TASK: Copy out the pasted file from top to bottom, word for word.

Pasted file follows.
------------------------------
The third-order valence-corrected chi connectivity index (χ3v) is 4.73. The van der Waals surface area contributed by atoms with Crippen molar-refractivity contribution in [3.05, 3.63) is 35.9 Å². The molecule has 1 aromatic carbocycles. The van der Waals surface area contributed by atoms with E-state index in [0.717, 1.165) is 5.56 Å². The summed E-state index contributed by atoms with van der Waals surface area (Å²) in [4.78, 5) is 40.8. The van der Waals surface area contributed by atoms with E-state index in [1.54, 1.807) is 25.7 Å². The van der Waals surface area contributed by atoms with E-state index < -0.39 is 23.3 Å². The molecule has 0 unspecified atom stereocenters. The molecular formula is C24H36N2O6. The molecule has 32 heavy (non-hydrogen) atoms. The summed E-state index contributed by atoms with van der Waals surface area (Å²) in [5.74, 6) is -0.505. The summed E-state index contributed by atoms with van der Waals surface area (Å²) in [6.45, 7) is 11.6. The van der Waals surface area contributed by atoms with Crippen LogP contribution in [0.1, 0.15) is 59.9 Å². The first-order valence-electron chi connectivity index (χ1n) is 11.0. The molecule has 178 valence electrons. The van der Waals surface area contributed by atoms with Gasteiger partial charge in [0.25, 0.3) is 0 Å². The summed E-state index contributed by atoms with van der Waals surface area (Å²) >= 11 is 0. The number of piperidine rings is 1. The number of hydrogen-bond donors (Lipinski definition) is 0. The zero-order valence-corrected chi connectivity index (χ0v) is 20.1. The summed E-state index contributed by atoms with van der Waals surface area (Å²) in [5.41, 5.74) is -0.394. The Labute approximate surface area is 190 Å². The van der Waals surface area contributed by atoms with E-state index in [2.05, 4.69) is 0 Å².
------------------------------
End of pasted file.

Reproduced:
The third-order valence-corrected chi connectivity index (χ3v) is 4.73. The van der Waals surface area contributed by atoms with Crippen molar-refractivity contribution in [3.05, 3.63) is 35.9 Å². The molecule has 1 aromatic carbocycles. The van der Waals surface area contributed by atoms with E-state index in [0.717, 1.165) is 5.56 Å². The summed E-state index contributed by atoms with van der Waals surface area (Å²) in [4.78, 5) is 40.8. The van der Waals surface area contributed by atoms with E-state index in [1.54, 1.807) is 25.7 Å². The van der Waals surface area contributed by atoms with E-state index < -0.39 is 23.3 Å². The molecule has 0 unspecified atom stereocenters. The molecular formula is C24H36N2O6. The molecule has 32 heavy (non-hydrogen) atoms. The summed E-state index contributed by atoms with van der Waals surface area (Å²) in [5.74, 6) is -0.505. The summed E-state index contributed by atoms with van der Waals surface area (Å²) in [6.45, 7) is 11.6. The van der Waals surface area contributed by atoms with Crippen LogP contribution in [0.1, 0.15) is 59.9 Å². The first-order valence-electron chi connectivity index (χ1n) is 11.0. The molecule has 178 valence electrons. The van der Waals surface area contributed by atoms with Gasteiger partial charge in [0.25, 0.3) is 0 Å². The summed E-state index contributed by atoms with van der Waals surface area (Å²) >= 11 is 0. The number of piperidine rings is 1. The number of hydrogen-bond donors (Lipinski definition) is 0. The zero-order valence-corrected chi connectivity index (χ0v) is 20.1. The summed E-state index contributed by atoms with van der Waals surface area (Å²) in [5.41, 5.74) is -0.394. The Labute approximate surface area is 190 Å². The van der Waals surface area contributed by atoms with E-state index in [2.05, 4.69) is 0 Å².